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Jaume Prat avatar
1

Sometime around the Baroque period, let’s say.

2

Anyone with half a brain would give Ter the next FAD award without his even turning up.

The Architect Has No Clothes On!

The architecture that has historically been identified and studied as “architecture” is essentially representative architecture: the architecture of big, expensive, official projects. Those types of projects are few and far between, so the moment soon1 arrived when there were more architects than jobs. It was then that architectural representation and architectural critique became instruments of power, vehicles for placing chosen forms of architecture and, more importantly, chosen architects in the minds of sponsors who could afford them.

Opposition came later, in the shape of publications with very small circulations. It was (note the past tense) a minority opposition. The only weapon it possesses (note the present tense) with which to impose its criteria is time. That’s the situation we find ourselves in today. For now.

It’s just that now the boot is on the other foot. Official publications have tiny circulations in comparison with their opposition, which, thanks to the new channels of communication, can now reach out for the first time ever to large audiences. It’s a case of hundreds of thousands versus a few dozen–the few dozen that have the money. Take, for example, the present-day budget of an architecture journal and compare it with the production cost of a YouTube video, a blog post or an Instagram Story.

And then compare the impact of the two initiatives.

The political intrigues associated with publications, critiques, conferences and face to face events remain unaltered. But now, the architect serving the “establishment” has no clothes on. He continues to do the same thing, but lacks the projection those official channels of communication used to give him. And on the other side there are people with messages to convey and with a virtually free medium through which to convey them, people whose bold, fresh, entertaining anti-academicism takes the world by storm and is responded to only by arrogance and snobbery.

Consider the youtuber Ter, for instance. Nobody even knows his real name, and yet he’s become the most popular architecture commentator in Spain. Figures don’t lie. Ter is so charismatic that one of his videos is more influential than, say, the latest FAD Award for Opinion and Critique2. Ter has criteria. His own criteria. Not long ago that criteria would have been invisible because Ter would have been rejected by the media outlets capable of communicating his ideas. Now, those conventional channels are no longer an obstacle. Ter’s capacity to communicate allows him to not only steamroller them but consign them to total insignificance.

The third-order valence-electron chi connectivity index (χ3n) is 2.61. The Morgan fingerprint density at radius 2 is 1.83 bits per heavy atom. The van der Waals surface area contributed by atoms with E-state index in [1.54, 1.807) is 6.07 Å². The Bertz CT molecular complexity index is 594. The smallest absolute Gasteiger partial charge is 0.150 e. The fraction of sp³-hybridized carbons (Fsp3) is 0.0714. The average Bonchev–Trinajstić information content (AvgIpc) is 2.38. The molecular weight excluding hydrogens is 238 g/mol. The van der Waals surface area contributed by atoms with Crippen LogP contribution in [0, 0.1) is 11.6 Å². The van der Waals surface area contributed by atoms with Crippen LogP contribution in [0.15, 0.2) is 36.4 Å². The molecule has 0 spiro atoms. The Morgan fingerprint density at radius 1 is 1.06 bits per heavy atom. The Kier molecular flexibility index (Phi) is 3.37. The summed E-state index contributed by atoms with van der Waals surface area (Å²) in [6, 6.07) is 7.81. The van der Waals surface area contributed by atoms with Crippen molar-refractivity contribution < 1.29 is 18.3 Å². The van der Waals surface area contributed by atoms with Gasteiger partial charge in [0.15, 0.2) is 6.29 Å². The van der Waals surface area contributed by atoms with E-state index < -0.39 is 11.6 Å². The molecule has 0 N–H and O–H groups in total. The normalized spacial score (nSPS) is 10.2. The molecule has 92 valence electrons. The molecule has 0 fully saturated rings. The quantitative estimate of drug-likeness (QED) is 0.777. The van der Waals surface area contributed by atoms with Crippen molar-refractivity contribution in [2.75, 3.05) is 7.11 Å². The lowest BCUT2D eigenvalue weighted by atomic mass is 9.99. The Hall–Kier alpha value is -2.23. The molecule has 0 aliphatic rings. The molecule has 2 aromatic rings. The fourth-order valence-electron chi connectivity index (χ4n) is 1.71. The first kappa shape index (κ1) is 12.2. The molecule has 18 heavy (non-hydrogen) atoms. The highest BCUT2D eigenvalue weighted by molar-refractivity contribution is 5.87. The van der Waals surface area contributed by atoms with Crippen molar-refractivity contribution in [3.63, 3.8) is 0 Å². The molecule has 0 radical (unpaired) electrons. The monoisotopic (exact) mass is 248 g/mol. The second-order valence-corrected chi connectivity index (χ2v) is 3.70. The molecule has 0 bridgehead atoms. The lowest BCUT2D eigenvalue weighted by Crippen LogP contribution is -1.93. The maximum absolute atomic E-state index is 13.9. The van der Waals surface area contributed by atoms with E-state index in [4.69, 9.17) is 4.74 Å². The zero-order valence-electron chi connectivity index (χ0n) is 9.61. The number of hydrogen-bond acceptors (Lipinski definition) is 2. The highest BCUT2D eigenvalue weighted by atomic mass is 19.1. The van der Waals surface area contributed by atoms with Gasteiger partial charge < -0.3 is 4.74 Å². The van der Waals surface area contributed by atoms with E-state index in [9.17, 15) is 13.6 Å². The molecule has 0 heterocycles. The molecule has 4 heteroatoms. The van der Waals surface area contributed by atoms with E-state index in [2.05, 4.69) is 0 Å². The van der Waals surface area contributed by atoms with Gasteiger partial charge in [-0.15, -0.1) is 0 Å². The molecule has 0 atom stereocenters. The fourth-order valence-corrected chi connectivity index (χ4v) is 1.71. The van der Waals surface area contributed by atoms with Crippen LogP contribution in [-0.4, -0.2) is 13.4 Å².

And so it goes on: while postmodernism reigns supreme in the sophisticated journals, it’s a much more material, truer to life architecture that prevails in the social media. There we find initiatives like Lunes Brutalista (“Brutalist Monday”), Miércoles Enladrillado (“Brickwork Wednesday”) and countless profiles offering everything from collections of academic articles to articles written ad hoc or simply photographs posted without any filters on Pinterest: blogs and websites that slowly subvert the conventional canon by expanding its scope and presenting a wide spectrum of architectures to choose from, each one contextualised through little stories and anecdotes and researchable, with a little effort, directly on Internet. The capacity of some social media users to exchange information with seekers of these architectures and to curate their own content has pushed journals and publications off their pedestal of pre-eminence (or exclusivity), turning them, at best, into just another resource.

The longer official publications take to correct their tendency to autism, the bigger the gap will be between officially communicated architecture and the architecture the people want. It’s as simple as that.

Notas de página
1

Sometime around the Baroque period, let’s say.

2

Anyone with half a brain would give Ter the next FAD award without his even turning up.

Autor:
(Barcelona, 1975) Arquitecto por la ETSAB, compagina la escritura en su blog 'Arquitectura, entre otras soluciones' con la práctica profesional en el estudio mmjarquitectes. Conferenciante y profesor ocasional, es también coeditor de la colección de eBooks de Scalae, donde también es autor de uno de los volúmenes de la colección.

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